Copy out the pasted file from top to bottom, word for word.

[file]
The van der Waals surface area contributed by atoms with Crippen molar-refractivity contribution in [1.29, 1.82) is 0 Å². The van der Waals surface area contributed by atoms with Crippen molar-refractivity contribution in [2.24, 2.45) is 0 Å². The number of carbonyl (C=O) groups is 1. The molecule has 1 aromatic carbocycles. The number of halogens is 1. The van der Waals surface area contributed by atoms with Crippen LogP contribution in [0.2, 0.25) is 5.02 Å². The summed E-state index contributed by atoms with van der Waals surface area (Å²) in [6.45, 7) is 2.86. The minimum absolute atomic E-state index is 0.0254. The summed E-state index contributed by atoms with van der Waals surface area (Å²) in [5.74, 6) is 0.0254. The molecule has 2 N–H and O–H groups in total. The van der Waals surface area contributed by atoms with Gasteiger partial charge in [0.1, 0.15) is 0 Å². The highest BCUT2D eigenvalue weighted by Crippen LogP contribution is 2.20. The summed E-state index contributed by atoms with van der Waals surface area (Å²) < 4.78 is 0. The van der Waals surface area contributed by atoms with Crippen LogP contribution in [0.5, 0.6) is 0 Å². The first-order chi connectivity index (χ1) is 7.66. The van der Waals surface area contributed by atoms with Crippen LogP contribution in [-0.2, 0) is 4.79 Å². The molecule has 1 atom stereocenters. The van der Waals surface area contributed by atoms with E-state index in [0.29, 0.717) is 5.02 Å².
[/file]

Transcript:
The van der Waals surface area contributed by atoms with Crippen molar-refractivity contribution in [1.29, 1.82) is 0 Å². The van der Waals surface area contributed by atoms with Crippen molar-refractivity contribution in [2.24, 2.45) is 0 Å². The number of carbonyl (C=O) groups is 1. The molecule has 1 aromatic carbocycles. The number of halogens is 1. The van der Waals surface area contributed by atoms with Crippen LogP contribution in [0.2, 0.25) is 5.02 Å². The summed E-state index contributed by atoms with van der Waals surface area (Å²) in [6.45, 7) is 2.86. The minimum absolute atomic E-state index is 0.0254. The summed E-state index contributed by atoms with van der Waals surface area (Å²) in [5.74, 6) is 0.0254. The molecule has 2 N–H and O–H groups in total. The van der Waals surface area contributed by atoms with Gasteiger partial charge in [0.1, 0.15) is 0 Å². The highest BCUT2D eigenvalue weighted by Crippen LogP contribution is 2.20. The summed E-state index contributed by atoms with van der Waals surface area (Å²) < 4.78 is 0. The van der Waals surface area contributed by atoms with Crippen LogP contribution in [0.5, 0.6) is 0 Å². The first-order chi connectivity index (χ1) is 7.66. The van der Waals surface area contributed by atoms with Crippen LogP contribution in [-0.2, 0) is 4.79 Å². The molecule has 1 atom stereocenters. The van der Waals surface area contributed by atoms with E-state index in [0.29, 0.717) is 5.02 Å².